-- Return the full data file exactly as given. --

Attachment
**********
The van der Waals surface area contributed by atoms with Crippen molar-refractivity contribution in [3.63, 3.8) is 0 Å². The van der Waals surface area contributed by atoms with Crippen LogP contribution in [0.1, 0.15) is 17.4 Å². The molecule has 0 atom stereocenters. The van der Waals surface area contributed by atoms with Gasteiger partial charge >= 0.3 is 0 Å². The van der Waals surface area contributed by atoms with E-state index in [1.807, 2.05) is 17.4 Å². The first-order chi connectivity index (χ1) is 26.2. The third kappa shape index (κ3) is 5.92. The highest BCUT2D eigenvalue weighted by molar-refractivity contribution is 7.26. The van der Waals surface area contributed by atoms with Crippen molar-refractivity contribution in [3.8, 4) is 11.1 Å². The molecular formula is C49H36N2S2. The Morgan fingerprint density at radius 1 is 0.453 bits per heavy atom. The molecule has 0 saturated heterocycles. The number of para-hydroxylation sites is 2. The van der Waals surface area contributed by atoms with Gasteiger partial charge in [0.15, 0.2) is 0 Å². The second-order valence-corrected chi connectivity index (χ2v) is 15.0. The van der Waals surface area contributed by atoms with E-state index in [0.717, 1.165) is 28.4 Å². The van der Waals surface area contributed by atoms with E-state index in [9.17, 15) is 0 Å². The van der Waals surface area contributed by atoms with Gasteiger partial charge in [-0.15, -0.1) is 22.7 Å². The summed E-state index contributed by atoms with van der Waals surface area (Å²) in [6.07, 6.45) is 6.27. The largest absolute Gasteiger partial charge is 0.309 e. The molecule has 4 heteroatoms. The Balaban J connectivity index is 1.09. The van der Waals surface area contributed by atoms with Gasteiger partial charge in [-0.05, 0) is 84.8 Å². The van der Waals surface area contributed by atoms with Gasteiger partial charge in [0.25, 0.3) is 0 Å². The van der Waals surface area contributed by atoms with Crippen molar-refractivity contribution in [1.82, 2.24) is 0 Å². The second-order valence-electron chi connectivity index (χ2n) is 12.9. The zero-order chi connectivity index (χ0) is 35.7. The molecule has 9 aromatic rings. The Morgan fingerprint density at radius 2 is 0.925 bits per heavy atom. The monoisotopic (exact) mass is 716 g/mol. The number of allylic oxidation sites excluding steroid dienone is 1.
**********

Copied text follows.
The van der Waals surface area contributed by atoms with Crippen molar-refractivity contribution in [3.63, 3.8) is 0 Å². The van der Waals surface area contributed by atoms with Crippen LogP contribution in [0.1, 0.15) is 17.4 Å². The molecule has 0 atom stereocenters. The van der Waals surface area contributed by atoms with Gasteiger partial charge >= 0.3 is 0 Å². The van der Waals surface area contributed by atoms with E-state index in [1.807, 2.05) is 17.4 Å². The first-order chi connectivity index (χ1) is 26.2. The third kappa shape index (κ3) is 5.92. The highest BCUT2D eigenvalue weighted by molar-refractivity contribution is 7.26. The van der Waals surface area contributed by atoms with Crippen molar-refractivity contribution in [3.8, 4) is 11.1 Å². The molecular formula is C49H36N2S2. The Morgan fingerprint density at radius 1 is 0.453 bits per heavy atom. The molecule has 0 saturated heterocycles. The number of para-hydroxylation sites is 2. The van der Waals surface area contributed by atoms with Gasteiger partial charge in [0.15, 0.2) is 0 Å². The second-order valence-corrected chi connectivity index (χ2v) is 15.0. The van der Waals surface area contributed by atoms with E-state index in [0.717, 1.165) is 28.4 Å². The van der Waals surface area contributed by atoms with E-state index in [9.17, 15) is 0 Å². The van der Waals surface area contributed by atoms with Gasteiger partial charge in [-0.15, -0.1) is 22.7 Å². The summed E-state index contributed by atoms with van der Waals surface area (Å²) in [6.07, 6.45) is 6.27. The largest absolute Gasteiger partial charge is 0.309 e. The molecule has 4 heteroatoms. The Balaban J connectivity index is 1.09. The van der Waals surface area contributed by atoms with Gasteiger partial charge in [-0.05, 0) is 84.8 Å². The van der Waals surface area contributed by atoms with Gasteiger partial charge in [0.25, 0.3) is 0 Å². The van der Waals surface area contributed by atoms with Crippen molar-refractivity contribution in [1.82, 2.24) is 0 Å². The second-order valence-electron chi connectivity index (χ2n) is 12.9. The zero-order chi connectivity index (χ0) is 35.7. The molecule has 9 aromatic rings. The Morgan fingerprint density at radius 2 is 0.925 bits per heavy atom. The monoisotopic (exact) mass is 716 g/mol. The number of allylic oxidation sites excluding steroid dienone is 1.